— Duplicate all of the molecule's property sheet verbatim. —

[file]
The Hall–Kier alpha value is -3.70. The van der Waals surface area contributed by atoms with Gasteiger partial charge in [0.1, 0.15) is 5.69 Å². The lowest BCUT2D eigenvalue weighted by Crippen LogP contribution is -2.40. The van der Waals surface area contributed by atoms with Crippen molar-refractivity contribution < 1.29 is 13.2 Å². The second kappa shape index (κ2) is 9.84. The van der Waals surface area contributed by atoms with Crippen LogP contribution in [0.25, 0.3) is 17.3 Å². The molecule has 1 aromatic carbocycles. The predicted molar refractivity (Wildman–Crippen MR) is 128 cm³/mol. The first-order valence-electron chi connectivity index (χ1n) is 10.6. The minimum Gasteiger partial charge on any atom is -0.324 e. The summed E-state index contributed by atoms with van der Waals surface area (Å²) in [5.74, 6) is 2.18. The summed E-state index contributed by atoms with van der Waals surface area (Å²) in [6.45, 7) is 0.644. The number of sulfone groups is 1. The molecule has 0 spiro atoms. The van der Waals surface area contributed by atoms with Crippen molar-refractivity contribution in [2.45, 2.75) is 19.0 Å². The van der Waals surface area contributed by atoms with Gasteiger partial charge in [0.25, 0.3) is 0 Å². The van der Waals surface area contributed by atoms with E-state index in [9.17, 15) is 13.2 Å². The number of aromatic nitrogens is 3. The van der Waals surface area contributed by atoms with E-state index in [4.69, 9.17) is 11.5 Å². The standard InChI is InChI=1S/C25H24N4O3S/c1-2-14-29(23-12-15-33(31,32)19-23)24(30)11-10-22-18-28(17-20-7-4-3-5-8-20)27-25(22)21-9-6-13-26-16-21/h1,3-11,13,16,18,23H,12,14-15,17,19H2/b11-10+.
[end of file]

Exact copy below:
The Hall–Kier alpha value is -3.70. The van der Waals surface area contributed by atoms with Gasteiger partial charge in [0.1, 0.15) is 5.69 Å². The lowest BCUT2D eigenvalue weighted by Crippen LogP contribution is -2.40. The van der Waals surface area contributed by atoms with Crippen molar-refractivity contribution < 1.29 is 13.2 Å². The second kappa shape index (κ2) is 9.84. The van der Waals surface area contributed by atoms with Crippen LogP contribution in [0.25, 0.3) is 17.3 Å². The molecule has 1 aromatic carbocycles. The predicted molar refractivity (Wildman–Crippen MR) is 128 cm³/mol. The first-order valence-electron chi connectivity index (χ1n) is 10.6. The minimum Gasteiger partial charge on any atom is -0.324 e. The summed E-state index contributed by atoms with van der Waals surface area (Å²) in [5.74, 6) is 2.18. The summed E-state index contributed by atoms with van der Waals surface area (Å²) in [6.45, 7) is 0.644. The number of sulfone groups is 1. The molecule has 0 spiro atoms. The van der Waals surface area contributed by atoms with Crippen molar-refractivity contribution in [2.45, 2.75) is 19.0 Å². The van der Waals surface area contributed by atoms with Gasteiger partial charge in [0.25, 0.3) is 0 Å². The van der Waals surface area contributed by atoms with E-state index in [9.17, 15) is 13.2 Å². The number of aromatic nitrogens is 3. The van der Waals surface area contributed by atoms with E-state index in [4.69, 9.17) is 11.5 Å². The standard InChI is InChI=1S/C25H24N4O3S/c1-2-14-29(23-12-15-33(31,32)19-23)24(30)11-10-22-18-28(17-20-7-4-3-5-8-20)27-25(22)21-9-6-13-26-16-21/h1,3-11,13,16,18,23H,12,14-15,17,19H2/b11-10+.